Summary: Purpose: This report summarizes background material presented to a consensus conference on visually provoked seizures, convened by the Epilepsy Foundation of America.
Methods: A comprehensive review of literature was performed.
Results: Photosensitivity, an abnormal EEG response to light or pattern stimulation, occurs in ∼0.3–3% of the population. The estimated prevalence of seizures from light stimuli is ∼1 per 10,000, or 1 per 4,000 individuals age 5–24 years. People with epilepsy have a 2–14% chance of having seizures precipitated by light or pattern. In the Pokemon cartoon incident in Japan, 685 children visited a hospital in reaction to red–blue flashes on broadcast television (TV). Only 24% who had a seizure during the cartoon had previously experienced a seizure. Photic or pattern stimulation can provoke seizures in predisposed individuals, but such stimulation is not known to increase the chance of subsequent epilepsy. Intensities of 0.2–1.5 million candlepower are in the range to trigger seizures. Frequencies of 15–25 Hz are most provocative, but the range is 1–65 Hz. Light–dark borders can induce pattern-sensitive seizures, and red color also is a factor. Seizures can be provoked by certain TV shows, movie screen images, video games, natural stimuli (e.g, sun on water), public displays, and many other sources.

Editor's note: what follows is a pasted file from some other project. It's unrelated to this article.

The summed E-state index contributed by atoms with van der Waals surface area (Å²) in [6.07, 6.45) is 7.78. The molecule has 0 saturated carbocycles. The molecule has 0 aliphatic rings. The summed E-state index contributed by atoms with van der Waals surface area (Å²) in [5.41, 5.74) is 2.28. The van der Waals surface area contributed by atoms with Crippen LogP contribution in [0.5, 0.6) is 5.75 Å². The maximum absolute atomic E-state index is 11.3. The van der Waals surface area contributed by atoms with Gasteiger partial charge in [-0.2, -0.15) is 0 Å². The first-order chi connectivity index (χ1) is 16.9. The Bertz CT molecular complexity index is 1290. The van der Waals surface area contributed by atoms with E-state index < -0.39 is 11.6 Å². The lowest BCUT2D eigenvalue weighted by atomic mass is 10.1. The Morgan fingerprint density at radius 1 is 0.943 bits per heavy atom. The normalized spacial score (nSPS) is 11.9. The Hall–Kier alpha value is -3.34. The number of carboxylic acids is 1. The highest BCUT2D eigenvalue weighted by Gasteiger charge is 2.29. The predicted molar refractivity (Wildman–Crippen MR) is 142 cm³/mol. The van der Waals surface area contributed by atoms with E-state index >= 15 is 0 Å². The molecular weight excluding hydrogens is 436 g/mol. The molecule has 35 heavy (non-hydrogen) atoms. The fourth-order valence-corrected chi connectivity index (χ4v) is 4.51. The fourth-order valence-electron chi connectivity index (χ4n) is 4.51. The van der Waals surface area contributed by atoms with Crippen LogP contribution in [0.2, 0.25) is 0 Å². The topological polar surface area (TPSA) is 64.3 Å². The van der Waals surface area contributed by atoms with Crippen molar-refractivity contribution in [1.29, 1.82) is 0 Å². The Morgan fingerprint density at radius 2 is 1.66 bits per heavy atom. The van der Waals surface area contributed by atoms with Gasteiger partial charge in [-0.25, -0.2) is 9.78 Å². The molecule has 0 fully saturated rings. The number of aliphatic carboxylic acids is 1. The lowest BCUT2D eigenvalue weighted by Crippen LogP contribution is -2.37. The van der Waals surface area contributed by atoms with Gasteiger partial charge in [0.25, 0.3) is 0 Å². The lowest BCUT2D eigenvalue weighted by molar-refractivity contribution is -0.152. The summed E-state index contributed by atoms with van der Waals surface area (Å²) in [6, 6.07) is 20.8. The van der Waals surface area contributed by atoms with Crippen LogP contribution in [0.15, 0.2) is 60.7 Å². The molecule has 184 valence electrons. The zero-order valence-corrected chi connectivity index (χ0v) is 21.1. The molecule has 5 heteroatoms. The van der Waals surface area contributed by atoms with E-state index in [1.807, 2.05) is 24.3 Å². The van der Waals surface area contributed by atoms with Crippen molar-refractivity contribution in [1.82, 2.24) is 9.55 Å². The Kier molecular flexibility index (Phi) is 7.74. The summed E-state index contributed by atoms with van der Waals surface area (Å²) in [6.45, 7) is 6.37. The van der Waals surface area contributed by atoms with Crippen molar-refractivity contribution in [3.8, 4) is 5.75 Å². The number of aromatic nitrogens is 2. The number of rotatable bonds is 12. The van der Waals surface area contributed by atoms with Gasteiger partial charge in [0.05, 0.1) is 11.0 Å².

Conclusions: Recommendations on reducing risk of seizures have been developed by agencies in the United Kingdom, Japan, and the International Telecommunications Union, affiliated with the United Nations. The Epilepsy Foundation of America has developed a consensus of medical experts and scientists on this subject, reported in an accompanying work.